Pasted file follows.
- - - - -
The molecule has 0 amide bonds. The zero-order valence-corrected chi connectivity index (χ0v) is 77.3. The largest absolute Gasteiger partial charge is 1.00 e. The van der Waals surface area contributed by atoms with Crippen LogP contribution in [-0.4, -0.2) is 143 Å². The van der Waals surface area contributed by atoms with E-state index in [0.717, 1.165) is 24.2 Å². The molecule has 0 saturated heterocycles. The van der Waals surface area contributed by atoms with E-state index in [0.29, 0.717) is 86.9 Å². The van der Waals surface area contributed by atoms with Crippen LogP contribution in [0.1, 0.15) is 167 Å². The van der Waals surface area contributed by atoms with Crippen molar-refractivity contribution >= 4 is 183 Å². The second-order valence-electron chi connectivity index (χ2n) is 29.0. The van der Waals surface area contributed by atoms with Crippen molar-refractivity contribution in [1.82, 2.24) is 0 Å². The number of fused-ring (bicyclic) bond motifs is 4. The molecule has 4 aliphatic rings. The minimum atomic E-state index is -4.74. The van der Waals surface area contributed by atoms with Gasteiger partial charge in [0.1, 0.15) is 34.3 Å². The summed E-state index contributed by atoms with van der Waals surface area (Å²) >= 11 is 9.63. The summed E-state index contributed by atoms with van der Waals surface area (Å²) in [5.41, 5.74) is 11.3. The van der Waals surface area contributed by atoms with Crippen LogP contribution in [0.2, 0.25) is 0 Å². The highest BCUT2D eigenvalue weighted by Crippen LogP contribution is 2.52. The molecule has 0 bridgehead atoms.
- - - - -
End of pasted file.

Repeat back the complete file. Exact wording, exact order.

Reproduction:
The molecule has 0 amide bonds. The zero-order valence-corrected chi connectivity index (χ0v) is 77.3. The largest absolute Gasteiger partial charge is 1.00 e. The van der Waals surface area contributed by atoms with Crippen LogP contribution in [-0.4, -0.2) is 143 Å². The van der Waals surface area contributed by atoms with E-state index in [0.717, 1.165) is 24.2 Å². The molecule has 0 saturated heterocycles. The van der Waals surface area contributed by atoms with E-state index in [0.29, 0.717) is 86.9 Å². The van der Waals surface area contributed by atoms with Crippen LogP contribution in [0.1, 0.15) is 167 Å². The van der Waals surface area contributed by atoms with Crippen molar-refractivity contribution >= 4 is 183 Å². The second-order valence-electron chi connectivity index (χ2n) is 29.0. The van der Waals surface area contributed by atoms with Crippen molar-refractivity contribution in [1.82, 2.24) is 0 Å². The number of fused-ring (bicyclic) bond motifs is 4. The molecule has 4 aliphatic rings. The minimum atomic E-state index is -4.74. The van der Waals surface area contributed by atoms with Gasteiger partial charge in [0.1, 0.15) is 34.3 Å². The summed E-state index contributed by atoms with van der Waals surface area (Å²) >= 11 is 9.63. The summed E-state index contributed by atoms with van der Waals surface area (Å²) in [5.41, 5.74) is 11.3. The van der Waals surface area contributed by atoms with Crippen LogP contribution in [0.2, 0.25) is 0 Å². The highest BCUT2D eigenvalue weighted by Crippen LogP contribution is 2.52. The molecule has 0 bridgehead atoms.